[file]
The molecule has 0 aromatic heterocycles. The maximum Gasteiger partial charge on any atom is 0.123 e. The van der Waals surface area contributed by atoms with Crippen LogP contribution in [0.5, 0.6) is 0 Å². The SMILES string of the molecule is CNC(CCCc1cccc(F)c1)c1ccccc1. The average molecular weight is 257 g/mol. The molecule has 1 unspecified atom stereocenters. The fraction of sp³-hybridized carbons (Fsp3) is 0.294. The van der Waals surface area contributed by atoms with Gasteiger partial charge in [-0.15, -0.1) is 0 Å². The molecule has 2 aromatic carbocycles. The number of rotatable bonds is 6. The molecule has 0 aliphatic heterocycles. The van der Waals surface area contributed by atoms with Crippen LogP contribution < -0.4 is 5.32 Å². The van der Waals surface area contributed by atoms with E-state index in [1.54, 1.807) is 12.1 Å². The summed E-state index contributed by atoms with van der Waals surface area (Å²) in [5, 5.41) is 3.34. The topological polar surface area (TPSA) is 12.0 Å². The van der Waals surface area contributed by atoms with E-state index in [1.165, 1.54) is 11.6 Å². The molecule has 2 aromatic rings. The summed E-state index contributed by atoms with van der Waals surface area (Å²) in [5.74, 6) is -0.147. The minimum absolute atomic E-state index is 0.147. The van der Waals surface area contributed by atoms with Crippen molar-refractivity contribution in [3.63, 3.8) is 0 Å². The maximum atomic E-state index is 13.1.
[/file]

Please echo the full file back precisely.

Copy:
The molecule has 0 aromatic heterocycles. The maximum Gasteiger partial charge on any atom is 0.123 e. The van der Waals surface area contributed by atoms with Crippen LogP contribution in [0.5, 0.6) is 0 Å². The SMILES string of the molecule is CNC(CCCc1cccc(F)c1)c1ccccc1. The average molecular weight is 257 g/mol. The molecule has 1 unspecified atom stereocenters. The fraction of sp³-hybridized carbons (Fsp3) is 0.294. The van der Waals surface area contributed by atoms with Gasteiger partial charge in [-0.15, -0.1) is 0 Å². The molecule has 2 aromatic carbocycles. The number of rotatable bonds is 6. The molecule has 0 aliphatic heterocycles. The van der Waals surface area contributed by atoms with Crippen LogP contribution < -0.4 is 5.32 Å². The van der Waals surface area contributed by atoms with E-state index in [1.54, 1.807) is 12.1 Å². The summed E-state index contributed by atoms with van der Waals surface area (Å²) in [5, 5.41) is 3.34. The topological polar surface area (TPSA) is 12.0 Å². The van der Waals surface area contributed by atoms with E-state index in [1.165, 1.54) is 11.6 Å². The molecule has 2 aromatic rings. The summed E-state index contributed by atoms with van der Waals surface area (Å²) in [5.74, 6) is -0.147. The minimum absolute atomic E-state index is 0.147. The van der Waals surface area contributed by atoms with Crippen molar-refractivity contribution in [3.63, 3.8) is 0 Å². The maximum atomic E-state index is 13.1.